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Opinion: Grading Garcetti -- why L.A.'s mayor gets a C

Opinion: Grading Garcetti -- why L.A.'s mayor gets a C
Los Angeles Mayor Eric Garcetti, seen here speaking at City Hall on June 9, has been criticized for his reluctance to take stances on difficult issues. (Los Angeles Times)

Good morning. I'm Paul Thornton, The Times' letters editor, and it is Saturday, Aug. 8, 2015, 10 days before the first day of school in the Los Angeles Unified School District. With grading in mind, let's uncap our red pens and take a critical look at City Hall.

In deciding what grade Mayor Eric Garcetti deserves for his first two years in office, The Times' editorial board noticed an unsettling pattern: He would articulate some positive, bright vision for the city, only to execute it poorly and leave little to show for his efforts.

Campaigning for mayor, he said middle-class job creation would be his priority; today, he has yet to detail a comprehensive job-creation strategy for Los Angeles. He promised to do away with the city's business tax, which companies identify as the biggest deterrent to locating in Los Angeles; today, L.A. still has a business tax, and there's little sign of it going away. Garcetti started out his term promising to be a "back to basics" mayor, focusing on city services and quality-of-life issues; later, he killed a sales tax proposal to pay for street and sidewalk repairs.

In the editorial board's #GradeYourGov series, Controller Ron Galperin received a B-minus, City Atty. Mike Feuer a B-plus and City Council President Herb Wesson a C-plus. Garcetti nets the lowest grade among the city's top leaders: C. The editorial board explains why:

It's not as if these are new issues for Garcetti, who served 12 years on the City Council and was its president from 2006 to 2011. He bears some responsibility for the current state of affairs and can't claim to be shocked by the magnitude of the city's problems.

When Garcetti chooses to lead on an issue, he can be effective. Amid growing concern about police shootings, he pushed the Los Angeles Police Department to outfit every officer in the field with a body camera by mid-2016. He helped negotiate a deal to build a rail connection to Los Angeles International Airport. He has promised to end years of inaction on earthquake safety, and he is lobbying the council to enact laws by the end of the year to require that thousands of vulnerable buildings be retrofitted, though there are still important details to be worked out, including where the money will come from.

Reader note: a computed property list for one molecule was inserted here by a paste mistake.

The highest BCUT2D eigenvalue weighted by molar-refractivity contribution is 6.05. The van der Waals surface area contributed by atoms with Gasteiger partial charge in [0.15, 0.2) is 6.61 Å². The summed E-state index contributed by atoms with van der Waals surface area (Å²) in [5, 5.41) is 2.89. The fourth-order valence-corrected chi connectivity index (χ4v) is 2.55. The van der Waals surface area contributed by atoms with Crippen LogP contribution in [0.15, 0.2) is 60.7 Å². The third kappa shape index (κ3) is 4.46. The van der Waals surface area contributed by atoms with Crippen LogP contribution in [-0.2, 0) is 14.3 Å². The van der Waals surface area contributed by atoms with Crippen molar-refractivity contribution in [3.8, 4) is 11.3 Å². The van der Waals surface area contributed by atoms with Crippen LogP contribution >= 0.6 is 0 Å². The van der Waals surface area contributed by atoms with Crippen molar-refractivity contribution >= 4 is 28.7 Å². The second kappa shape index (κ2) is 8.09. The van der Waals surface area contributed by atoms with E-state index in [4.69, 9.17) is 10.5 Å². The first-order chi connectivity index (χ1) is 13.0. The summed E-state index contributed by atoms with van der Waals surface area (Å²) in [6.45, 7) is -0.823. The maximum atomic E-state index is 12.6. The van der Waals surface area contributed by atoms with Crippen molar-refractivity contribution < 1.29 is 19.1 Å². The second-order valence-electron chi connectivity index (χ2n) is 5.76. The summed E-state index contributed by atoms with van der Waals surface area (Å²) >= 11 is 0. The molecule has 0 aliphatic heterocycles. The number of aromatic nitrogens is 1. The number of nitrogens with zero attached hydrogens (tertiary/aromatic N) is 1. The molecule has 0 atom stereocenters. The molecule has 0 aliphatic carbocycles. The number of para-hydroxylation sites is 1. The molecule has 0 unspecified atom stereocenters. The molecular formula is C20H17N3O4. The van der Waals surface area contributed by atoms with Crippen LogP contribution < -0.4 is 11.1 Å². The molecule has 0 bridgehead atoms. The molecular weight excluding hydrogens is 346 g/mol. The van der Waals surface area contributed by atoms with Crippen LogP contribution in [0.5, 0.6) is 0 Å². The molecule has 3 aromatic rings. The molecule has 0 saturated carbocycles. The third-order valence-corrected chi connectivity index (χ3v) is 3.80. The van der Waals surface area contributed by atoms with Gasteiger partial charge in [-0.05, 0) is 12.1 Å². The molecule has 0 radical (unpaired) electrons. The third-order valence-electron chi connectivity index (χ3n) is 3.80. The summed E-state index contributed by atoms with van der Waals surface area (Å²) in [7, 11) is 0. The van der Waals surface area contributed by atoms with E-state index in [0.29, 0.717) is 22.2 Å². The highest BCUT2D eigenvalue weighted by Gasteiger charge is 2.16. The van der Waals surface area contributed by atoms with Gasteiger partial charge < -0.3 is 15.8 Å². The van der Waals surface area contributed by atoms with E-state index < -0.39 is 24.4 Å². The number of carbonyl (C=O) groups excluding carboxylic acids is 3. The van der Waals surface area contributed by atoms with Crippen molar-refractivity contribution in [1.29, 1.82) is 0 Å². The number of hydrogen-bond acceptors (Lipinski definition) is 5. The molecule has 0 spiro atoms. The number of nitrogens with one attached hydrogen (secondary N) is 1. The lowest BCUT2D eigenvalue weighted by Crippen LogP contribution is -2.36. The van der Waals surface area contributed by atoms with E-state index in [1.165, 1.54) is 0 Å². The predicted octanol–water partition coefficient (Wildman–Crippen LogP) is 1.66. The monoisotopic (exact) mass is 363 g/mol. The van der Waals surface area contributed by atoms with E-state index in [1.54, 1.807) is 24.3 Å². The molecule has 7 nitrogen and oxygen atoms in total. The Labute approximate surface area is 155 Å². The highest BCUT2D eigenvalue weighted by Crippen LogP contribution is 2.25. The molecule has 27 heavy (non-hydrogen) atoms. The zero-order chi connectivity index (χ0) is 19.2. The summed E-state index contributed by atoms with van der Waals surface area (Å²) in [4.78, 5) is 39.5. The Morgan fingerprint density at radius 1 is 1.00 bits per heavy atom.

Too often, Garcetti is unwilling to speak out unless he knows it will be good for him politically. The result is that he has sat out some significant debates in which the mayor should be heard. He refused to take a position, for instance, on whether the city should consolidate local elections with state and federal elections (even though he said as a candidate that he opposed the idea). He was one of the few big-city mayors who stayed silent during the debate over giving trade deals a fast-track approval process, even though major deals such as the forthcoming Trans-Pacific Partnership will affect L.A.'s port and growing logistics industry. He refused to either sign or veto a controversial ordinance on homelessness. And on the eve of the Police Commission's meeting to decide whether officers were justified in shooting a mentally ill, unarmed black man, Garcetti ignored protesters at his residence and tried to slip out the back, purportedly for crucial meetings at the White House but really to attend a D.C. fundraiser.